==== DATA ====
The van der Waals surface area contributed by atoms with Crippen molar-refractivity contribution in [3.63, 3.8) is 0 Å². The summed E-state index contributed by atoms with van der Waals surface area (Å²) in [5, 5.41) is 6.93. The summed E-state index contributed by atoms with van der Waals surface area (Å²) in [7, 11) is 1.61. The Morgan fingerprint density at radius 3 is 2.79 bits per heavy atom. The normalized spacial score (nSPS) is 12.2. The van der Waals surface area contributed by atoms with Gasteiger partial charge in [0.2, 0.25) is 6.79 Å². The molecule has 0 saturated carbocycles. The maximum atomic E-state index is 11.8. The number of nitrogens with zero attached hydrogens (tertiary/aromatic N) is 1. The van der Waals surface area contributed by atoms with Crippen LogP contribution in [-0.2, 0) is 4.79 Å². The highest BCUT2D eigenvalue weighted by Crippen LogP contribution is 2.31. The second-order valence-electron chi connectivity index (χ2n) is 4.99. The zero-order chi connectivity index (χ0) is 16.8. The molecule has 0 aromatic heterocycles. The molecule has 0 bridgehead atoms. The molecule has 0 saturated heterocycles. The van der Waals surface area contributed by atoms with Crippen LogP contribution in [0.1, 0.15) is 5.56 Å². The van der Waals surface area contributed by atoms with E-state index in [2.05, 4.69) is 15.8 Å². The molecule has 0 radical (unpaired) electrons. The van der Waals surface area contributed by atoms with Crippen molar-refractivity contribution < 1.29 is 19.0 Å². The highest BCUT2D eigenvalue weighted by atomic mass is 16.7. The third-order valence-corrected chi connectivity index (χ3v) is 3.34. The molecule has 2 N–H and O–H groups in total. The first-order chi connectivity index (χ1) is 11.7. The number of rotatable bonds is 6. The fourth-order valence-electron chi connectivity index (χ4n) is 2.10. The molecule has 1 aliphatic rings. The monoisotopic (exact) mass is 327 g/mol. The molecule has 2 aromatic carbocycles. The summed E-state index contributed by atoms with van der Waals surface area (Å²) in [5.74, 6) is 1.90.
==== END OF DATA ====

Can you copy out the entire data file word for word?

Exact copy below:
The van der Waals surface area contributed by atoms with Crippen molar-refractivity contribution in [3.63, 3.8) is 0 Å². The summed E-state index contributed by atoms with van der Waals surface area (Å²) in [5, 5.41) is 6.93. The summed E-state index contributed by atoms with van der Waals surface area (Å²) in [7, 11) is 1.61. The Morgan fingerprint density at radius 3 is 2.79 bits per heavy atom. The normalized spacial score (nSPS) is 12.2. The van der Waals surface area contributed by atoms with Gasteiger partial charge in [0.2, 0.25) is 6.79 Å². The molecule has 0 saturated carbocycles. The maximum atomic E-state index is 11.8. The number of nitrogens with zero attached hydrogens (tertiary/aromatic N) is 1. The van der Waals surface area contributed by atoms with Crippen LogP contribution in [-0.2, 0) is 4.79 Å². The highest BCUT2D eigenvalue weighted by Crippen LogP contribution is 2.31. The second-order valence-electron chi connectivity index (χ2n) is 4.99. The zero-order chi connectivity index (χ0) is 16.8. The molecule has 0 aromatic heterocycles. The molecule has 0 bridgehead atoms. The molecule has 0 saturated heterocycles. The van der Waals surface area contributed by atoms with Crippen LogP contribution in [0.1, 0.15) is 5.56 Å². The van der Waals surface area contributed by atoms with E-state index in [2.05, 4.69) is 15.8 Å². The molecule has 0 radical (unpaired) electrons. The van der Waals surface area contributed by atoms with Crippen molar-refractivity contribution < 1.29 is 19.0 Å². The highest BCUT2D eigenvalue weighted by atomic mass is 16.7. The third-order valence-corrected chi connectivity index (χ3v) is 3.34. The molecule has 2 N–H and O–H groups in total. The first-order chi connectivity index (χ1) is 11.7. The number of rotatable bonds is 6. The fourth-order valence-electron chi connectivity index (χ4n) is 2.10. The molecule has 1 aliphatic rings. The monoisotopic (exact) mass is 327 g/mol. The molecule has 2 aromatic carbocycles. The summed E-state index contributed by atoms with van der Waals surface area (Å²) in [5.74, 6) is 1.90.